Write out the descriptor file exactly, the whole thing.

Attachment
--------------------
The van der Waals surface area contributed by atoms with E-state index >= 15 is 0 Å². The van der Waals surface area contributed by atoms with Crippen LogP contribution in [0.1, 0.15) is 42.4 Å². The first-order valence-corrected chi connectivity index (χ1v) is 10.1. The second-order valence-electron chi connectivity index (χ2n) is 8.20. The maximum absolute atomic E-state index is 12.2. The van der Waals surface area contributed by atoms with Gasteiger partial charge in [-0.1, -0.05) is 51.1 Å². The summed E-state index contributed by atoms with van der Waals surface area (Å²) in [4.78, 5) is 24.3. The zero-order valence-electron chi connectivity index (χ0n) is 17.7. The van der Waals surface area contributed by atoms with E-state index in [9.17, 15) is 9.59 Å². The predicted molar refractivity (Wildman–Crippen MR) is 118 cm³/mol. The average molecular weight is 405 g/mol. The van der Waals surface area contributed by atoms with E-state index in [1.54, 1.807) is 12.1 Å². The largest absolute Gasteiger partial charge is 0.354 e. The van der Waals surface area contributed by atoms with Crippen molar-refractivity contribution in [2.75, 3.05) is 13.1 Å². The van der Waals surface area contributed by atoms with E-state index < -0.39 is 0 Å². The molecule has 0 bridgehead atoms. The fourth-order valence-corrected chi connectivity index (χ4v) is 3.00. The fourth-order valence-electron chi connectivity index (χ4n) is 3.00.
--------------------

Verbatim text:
The van der Waals surface area contributed by atoms with E-state index >= 15 is 0 Å². The van der Waals surface area contributed by atoms with Crippen LogP contribution in [0.1, 0.15) is 42.4 Å². The first-order valence-corrected chi connectivity index (χ1v) is 10.1. The second-order valence-electron chi connectivity index (χ2n) is 8.20. The maximum absolute atomic E-state index is 12.2. The van der Waals surface area contributed by atoms with Gasteiger partial charge in [-0.1, -0.05) is 51.1 Å². The summed E-state index contributed by atoms with van der Waals surface area (Å²) in [4.78, 5) is 24.3. The zero-order valence-electron chi connectivity index (χ0n) is 17.7. The van der Waals surface area contributed by atoms with E-state index in [9.17, 15) is 9.59 Å². The predicted molar refractivity (Wildman–Crippen MR) is 118 cm³/mol. The average molecular weight is 405 g/mol. The van der Waals surface area contributed by atoms with E-state index in [1.54, 1.807) is 12.1 Å². The largest absolute Gasteiger partial charge is 0.354 e. The van der Waals surface area contributed by atoms with Crippen molar-refractivity contribution in [2.75, 3.05) is 13.1 Å². The van der Waals surface area contributed by atoms with E-state index < -0.39 is 0 Å². The molecule has 0 bridgehead atoms. The fourth-order valence-corrected chi connectivity index (χ4v) is 3.00. The fourth-order valence-electron chi connectivity index (χ4n) is 3.00.